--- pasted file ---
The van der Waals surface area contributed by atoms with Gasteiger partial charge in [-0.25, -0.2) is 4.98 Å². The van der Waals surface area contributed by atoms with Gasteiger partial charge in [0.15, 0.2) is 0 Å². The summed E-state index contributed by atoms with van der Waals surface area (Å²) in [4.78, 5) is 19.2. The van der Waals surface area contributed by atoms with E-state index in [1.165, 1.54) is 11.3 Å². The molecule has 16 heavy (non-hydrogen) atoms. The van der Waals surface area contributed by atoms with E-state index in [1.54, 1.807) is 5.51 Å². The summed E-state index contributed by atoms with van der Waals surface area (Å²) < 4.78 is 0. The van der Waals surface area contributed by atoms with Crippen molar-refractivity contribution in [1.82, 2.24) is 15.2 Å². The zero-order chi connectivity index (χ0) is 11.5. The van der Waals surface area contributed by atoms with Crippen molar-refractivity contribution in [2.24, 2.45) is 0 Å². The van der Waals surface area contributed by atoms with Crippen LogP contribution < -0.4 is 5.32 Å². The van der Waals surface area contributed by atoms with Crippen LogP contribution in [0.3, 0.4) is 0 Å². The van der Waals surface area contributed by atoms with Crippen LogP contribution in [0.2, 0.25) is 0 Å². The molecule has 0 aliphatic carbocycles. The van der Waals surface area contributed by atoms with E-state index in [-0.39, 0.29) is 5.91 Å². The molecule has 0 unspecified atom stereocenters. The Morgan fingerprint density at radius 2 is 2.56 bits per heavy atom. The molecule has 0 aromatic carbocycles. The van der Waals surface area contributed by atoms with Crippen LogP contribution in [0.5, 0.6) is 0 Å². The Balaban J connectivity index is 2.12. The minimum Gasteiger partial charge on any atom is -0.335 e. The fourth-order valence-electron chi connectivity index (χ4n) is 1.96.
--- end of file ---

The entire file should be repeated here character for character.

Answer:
The van der Waals surface area contributed by atoms with Gasteiger partial charge in [-0.25, -0.2) is 4.98 Å². The van der Waals surface area contributed by atoms with Gasteiger partial charge in [0.15, 0.2) is 0 Å². The summed E-state index contributed by atoms with van der Waals surface area (Å²) in [4.78, 5) is 19.2. The van der Waals surface area contributed by atoms with E-state index in [1.165, 1.54) is 11.3 Å². The molecule has 16 heavy (non-hydrogen) atoms. The van der Waals surface area contributed by atoms with E-state index in [1.54, 1.807) is 5.51 Å². The summed E-state index contributed by atoms with van der Waals surface area (Å²) < 4.78 is 0. The van der Waals surface area contributed by atoms with Crippen molar-refractivity contribution in [1.82, 2.24) is 15.2 Å². The zero-order chi connectivity index (χ0) is 11.5. The van der Waals surface area contributed by atoms with Crippen molar-refractivity contribution in [2.24, 2.45) is 0 Å². The van der Waals surface area contributed by atoms with Crippen LogP contribution < -0.4 is 5.32 Å². The van der Waals surface area contributed by atoms with Crippen LogP contribution in [0.3, 0.4) is 0 Å². The van der Waals surface area contributed by atoms with Crippen LogP contribution in [0.2, 0.25) is 0 Å². The molecule has 0 aliphatic carbocycles. The van der Waals surface area contributed by atoms with E-state index in [-0.39, 0.29) is 5.91 Å². The molecule has 0 unspecified atom stereocenters. The Morgan fingerprint density at radius 2 is 2.56 bits per heavy atom. The molecule has 0 aromatic carbocycles. The van der Waals surface area contributed by atoms with Crippen LogP contribution in [0.5, 0.6) is 0 Å². The Balaban J connectivity index is 2.12. The minimum Gasteiger partial charge on any atom is -0.335 e. The fourth-order valence-electron chi connectivity index (χ4n) is 1.96.